Room . | Quantity . | Width (x) . | Depth (y) . | Height (z) . |
---|---|---|---|---|

Classroom | Dimensions | 8.0 | 6.0 | 3.0 |

Source | 4.5 | 5.0 | 1.8 | |

Sensor | 2.0 | 2.5 | 1.4 | |

Concert Hall | Dimensions | 23.0 | 40.0 | 19.0 |

Source | 15.0 | 34.0 | 4.0 | |

Sensor | 10.0 | 25.0 | 2.0 |

Room . | Quantity . | Width (x) . | Depth (y) . | Height (z) . |
---|---|---|---|---|

Classroom | Dimensions | 8.0 | 6.0 | 3.0 |

Source | 4.5 | 5.0 | 1.8 | |

Sensor | 2.0 | 2.5 | 1.4 | |

Concert Hall | Dimensions | 23.0 | 40.0 | 19.0 |

Source | 15.0 | 34.0 | 4.0 | |

Sensor | 10.0 | 25.0 | 2.0 |

The simulated reverberation times are presented in Table 2 in octave bands. A sampling rate of 22.05 kHz was used for the simulation, and the reverse integration procedure (ISO 3382, 1997) was used to estimate the reverberation times. For each room, data are presented for the virtual-image simulation without any air absorption, for the virtual-image simulation with the time-varying air absorption applied after the room impulse response was computed, and for the room simulation where the cascade of three IIR filters, given by Eq. (1) corresponding to the image-sensor distance, was applied separately to each image in the room model. The IIR filtering calculation in this latter case started at the time delay corresponding to the virtual image location, and continued out to the calculated Eyring reverberation time.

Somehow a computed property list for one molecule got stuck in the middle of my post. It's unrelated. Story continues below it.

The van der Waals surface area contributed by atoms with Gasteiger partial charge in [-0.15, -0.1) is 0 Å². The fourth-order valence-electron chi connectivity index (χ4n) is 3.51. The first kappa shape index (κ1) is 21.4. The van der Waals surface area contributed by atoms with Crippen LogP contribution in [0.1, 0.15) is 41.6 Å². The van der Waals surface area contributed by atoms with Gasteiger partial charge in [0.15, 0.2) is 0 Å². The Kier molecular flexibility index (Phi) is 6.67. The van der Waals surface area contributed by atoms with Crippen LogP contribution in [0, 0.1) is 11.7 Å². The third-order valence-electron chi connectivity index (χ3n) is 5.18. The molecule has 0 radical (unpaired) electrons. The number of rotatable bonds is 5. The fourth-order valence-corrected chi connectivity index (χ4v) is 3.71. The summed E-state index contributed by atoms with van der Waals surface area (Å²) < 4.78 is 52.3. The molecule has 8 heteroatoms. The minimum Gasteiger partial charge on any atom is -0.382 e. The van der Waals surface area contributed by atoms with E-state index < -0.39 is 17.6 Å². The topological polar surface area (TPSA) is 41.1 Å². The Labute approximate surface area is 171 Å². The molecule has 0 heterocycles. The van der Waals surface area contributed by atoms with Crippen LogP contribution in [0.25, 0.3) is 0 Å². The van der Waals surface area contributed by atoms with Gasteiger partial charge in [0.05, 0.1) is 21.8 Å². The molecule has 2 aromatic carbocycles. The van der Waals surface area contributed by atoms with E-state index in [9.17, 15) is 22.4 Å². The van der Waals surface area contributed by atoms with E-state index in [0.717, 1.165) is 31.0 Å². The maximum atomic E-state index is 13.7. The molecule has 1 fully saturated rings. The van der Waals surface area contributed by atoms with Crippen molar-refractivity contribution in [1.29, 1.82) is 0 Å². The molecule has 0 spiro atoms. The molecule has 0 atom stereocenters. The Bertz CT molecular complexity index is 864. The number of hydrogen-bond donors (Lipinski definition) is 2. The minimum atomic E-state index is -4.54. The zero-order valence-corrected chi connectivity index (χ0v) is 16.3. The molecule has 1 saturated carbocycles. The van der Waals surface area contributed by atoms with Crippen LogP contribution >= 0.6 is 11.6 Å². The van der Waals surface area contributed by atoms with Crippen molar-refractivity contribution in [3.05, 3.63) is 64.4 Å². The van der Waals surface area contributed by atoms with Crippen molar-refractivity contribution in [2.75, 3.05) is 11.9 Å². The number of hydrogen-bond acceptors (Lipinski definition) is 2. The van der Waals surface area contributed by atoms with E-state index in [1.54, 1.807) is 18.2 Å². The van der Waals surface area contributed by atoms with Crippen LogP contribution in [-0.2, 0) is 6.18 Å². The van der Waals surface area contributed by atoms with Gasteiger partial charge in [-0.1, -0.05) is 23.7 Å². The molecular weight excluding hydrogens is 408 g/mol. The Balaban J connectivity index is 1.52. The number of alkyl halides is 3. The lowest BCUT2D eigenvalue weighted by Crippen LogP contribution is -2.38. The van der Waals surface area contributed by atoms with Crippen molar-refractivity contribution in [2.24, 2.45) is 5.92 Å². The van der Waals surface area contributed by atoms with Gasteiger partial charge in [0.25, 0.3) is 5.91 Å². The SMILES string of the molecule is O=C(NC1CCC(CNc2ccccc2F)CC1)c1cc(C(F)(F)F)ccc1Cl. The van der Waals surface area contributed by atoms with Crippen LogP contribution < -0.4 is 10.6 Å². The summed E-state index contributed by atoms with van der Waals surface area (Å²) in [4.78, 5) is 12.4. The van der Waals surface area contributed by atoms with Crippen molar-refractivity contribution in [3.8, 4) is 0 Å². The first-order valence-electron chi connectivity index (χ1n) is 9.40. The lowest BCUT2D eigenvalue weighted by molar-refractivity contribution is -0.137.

. | . | Octave Band Center Frequency, Hz . | ||||
---|---|---|---|---|---|---|

Room . | Air absorb . | 250 . | 500 . | 1000 . | 2000 . | 4000 . |

Classroom | None | 0.569 | 0.584 | 0.595 | 0.623 | 0.619 |

Absorption filter | 0.568 | 0.583 | 0.591 | 0.606 | 0.566 | |

Each image | 0.568 | 0.583 | 0.591 | 0.606 | 0.566 | |

Concert Hall | None | 2.97 | 2.76 | 2.51 | 2.73 | 2.79 |